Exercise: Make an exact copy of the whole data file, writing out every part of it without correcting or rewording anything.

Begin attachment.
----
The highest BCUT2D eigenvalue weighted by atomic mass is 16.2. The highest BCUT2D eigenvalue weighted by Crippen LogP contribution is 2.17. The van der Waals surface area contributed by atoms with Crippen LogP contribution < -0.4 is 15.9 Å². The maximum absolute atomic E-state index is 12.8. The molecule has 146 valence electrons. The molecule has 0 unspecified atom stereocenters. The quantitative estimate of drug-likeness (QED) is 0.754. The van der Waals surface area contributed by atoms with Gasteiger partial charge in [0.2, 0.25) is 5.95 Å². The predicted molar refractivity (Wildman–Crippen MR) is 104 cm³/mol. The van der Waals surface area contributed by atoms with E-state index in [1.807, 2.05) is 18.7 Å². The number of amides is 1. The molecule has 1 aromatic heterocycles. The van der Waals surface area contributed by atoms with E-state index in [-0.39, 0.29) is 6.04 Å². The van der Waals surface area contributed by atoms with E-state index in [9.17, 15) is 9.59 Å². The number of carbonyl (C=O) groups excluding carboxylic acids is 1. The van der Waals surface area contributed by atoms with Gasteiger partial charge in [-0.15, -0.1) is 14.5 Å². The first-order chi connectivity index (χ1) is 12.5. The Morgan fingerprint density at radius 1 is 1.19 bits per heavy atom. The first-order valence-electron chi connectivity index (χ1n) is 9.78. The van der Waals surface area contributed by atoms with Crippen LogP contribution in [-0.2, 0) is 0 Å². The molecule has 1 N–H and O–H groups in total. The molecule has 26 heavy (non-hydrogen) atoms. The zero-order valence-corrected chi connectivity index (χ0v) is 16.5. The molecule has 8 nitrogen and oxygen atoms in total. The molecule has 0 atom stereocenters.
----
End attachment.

The highest BCUT2D eigenvalue weighted by atomic mass is 16.2. The highest BCUT2D eigenvalue weighted by Crippen LogP contribution is 2.17. The van der Waals surface area contributed by atoms with Crippen LogP contribution < -0.4 is 15.9 Å². The maximum absolute atomic E-state index is 12.8. The molecule has 146 valence electrons. The molecule has 0 unspecified atom stereocenters. The quantitative estimate of drug-likeness (QED) is 0.754. The van der Waals surface area contributed by atoms with Gasteiger partial charge in [0.2, 0.25) is 5.95 Å². The predicted molar refractivity (Wildman–Crippen MR) is 104 cm³/mol. The van der Waals surface area contributed by atoms with E-state index in [1.807, 2.05) is 18.7 Å². The number of amides is 1. The molecule has 1 aromatic heterocycles. The van der Waals surface area contributed by atoms with E-state index in [-0.39, 0.29) is 6.04 Å². The van der Waals surface area contributed by atoms with E-state index in [9.17, 15) is 9.59 Å². The number of carbonyl (C=O) groups excluding carboxylic acids is 1. The van der Waals surface area contributed by atoms with Gasteiger partial charge in [-0.15, -0.1) is 14.5 Å². The first-order chi connectivity index (χ1) is 12.5. The Morgan fingerprint density at radius 1 is 1.19 bits per heavy atom. The first-order valence-electron chi connectivity index (χ1n) is 9.78. The van der Waals surface area contributed by atoms with Crippen LogP contribution in [-0.2, 0) is 0 Å². The molecule has 1 N–H and O–H groups in total. The molecule has 26 heavy (non-hydrogen) atoms. The zero-order valence-corrected chi connectivity index (χ0v) is 16.5. The molecule has 8 nitrogen and oxygen atoms in total. The molecule has 0 atom stereocenters.